1. Want to be out shopping with my family

I realize now that I forgot this important answer in the survey. Even my daughter shared that she missed shopping—I have trained her well. The waiting time may ultimately be the biggest challenge. Stores with small footprints may be challenged more than their larger counterparts in this regard. Several times I’ve walked by Athleta in the mall and in my neighborhood as associates with clipboards were poised to take my name. I love to shop but am not waiting in line.

 

  1. Support local retailers/small businesses

I’m ready and just waiting for my favorite stores to reopen. They are particularly struggling now and make it hard for me, while others push ahead with curbside pickup. Like 32% of those surveyed, I want to go the extra mile to shop local. Lori’s, The Sole of Chicago, is a neighborhood fixture, and it let me know the store was ready for business.

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  1. Want to try on the products

A few weeks ago, I was invited to social distance with a friend. I wanted something new. I went to Target knowing they were open and can usually fulfill that need. As I walked to the dressing rooms, they were closed, so I had to take my chances. What seemed so normal just a few months ago was now an obstacle in making the purchase. This same dilemma would become challenging in all stores, likely forcing shoppers like me to make multiple trips to the store, should products and in particular sizing not work out. I falsely assumed this to be the case at American Eagle Outfitters, so my daughter didn’t even think about trying it on. I regretted that decision as I was now making that same trip once again. Perhaps it’s my way to keep shopping.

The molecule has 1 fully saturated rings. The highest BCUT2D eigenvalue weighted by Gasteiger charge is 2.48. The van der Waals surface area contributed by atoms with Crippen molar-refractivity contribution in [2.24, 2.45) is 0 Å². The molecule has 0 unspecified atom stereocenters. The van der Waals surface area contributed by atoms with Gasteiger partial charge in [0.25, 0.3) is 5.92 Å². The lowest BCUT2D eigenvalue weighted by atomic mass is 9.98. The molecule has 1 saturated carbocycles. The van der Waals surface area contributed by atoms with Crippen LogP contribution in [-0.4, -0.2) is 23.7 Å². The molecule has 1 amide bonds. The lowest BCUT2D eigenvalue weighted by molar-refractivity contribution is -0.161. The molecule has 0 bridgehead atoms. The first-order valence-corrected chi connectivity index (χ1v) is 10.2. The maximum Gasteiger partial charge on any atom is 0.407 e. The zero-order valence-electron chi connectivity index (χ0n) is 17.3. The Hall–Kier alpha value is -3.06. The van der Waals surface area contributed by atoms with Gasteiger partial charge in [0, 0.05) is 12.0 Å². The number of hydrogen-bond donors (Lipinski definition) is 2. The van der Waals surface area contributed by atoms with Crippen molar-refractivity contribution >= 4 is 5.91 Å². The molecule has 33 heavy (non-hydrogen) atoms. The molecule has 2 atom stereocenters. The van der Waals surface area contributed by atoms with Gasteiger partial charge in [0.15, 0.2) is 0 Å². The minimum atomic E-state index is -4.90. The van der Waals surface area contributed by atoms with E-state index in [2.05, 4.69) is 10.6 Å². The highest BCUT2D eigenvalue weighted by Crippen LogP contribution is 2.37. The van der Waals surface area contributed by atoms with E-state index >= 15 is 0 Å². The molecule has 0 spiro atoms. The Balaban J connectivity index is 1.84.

1. Want to get a full sense of the brand experience

More than anything, I want to be in the store. I want to see the assortments, the merchandising of the product and just to have a look around. Anthropologie accomplishes this for me. While I don’t always purchase on sale, I rarely splurge for an expensive item. This time, I justified it as a post-coronavirus indulgence, returning the next day as I couldn’t locate the item online.

  1. Interaction with the store associates

I love the banter and forgot how much I enjoy it. I did a curbside pickup at Bloomingdales Memorial Day weekend. As the associate brought the products to my car, I inquired about how many orders she was fulfilling each day (about eight per hour). She shared that she’d been furloughed for 8 weeks after only expecting to be away for a few weeks. Beyond the store associates are the friends and family encounters. As big as Chicago can be, it always seems small when shopping. Our Sunday shop resulted in running into my nephew and his wife, and she was happy to share her sale rack find.

At American Eagle Outfitters, our sales associate was mostly a cashier. We worked together to process the return, which went to a special receptacle. She handled the remainder of the transaction, and I would have to say it was a bit clinical given what we knew from past AEO visits. We’ll get there.

I’m going to take my chances as the risk seems minimal. Armed with my mask and my credit card, I’m poised to shop. I am ready for the interactions and the buzz of the store, and I’m happy to try on my selections. I’ll continue to take advantage of both picking up and returning in store. I need both the web and store to fulfill my shopping needs effectively and emotionally. I’m ready to peruse the store, and I know the stores will be happy to see me, once I finish processing all of the returns.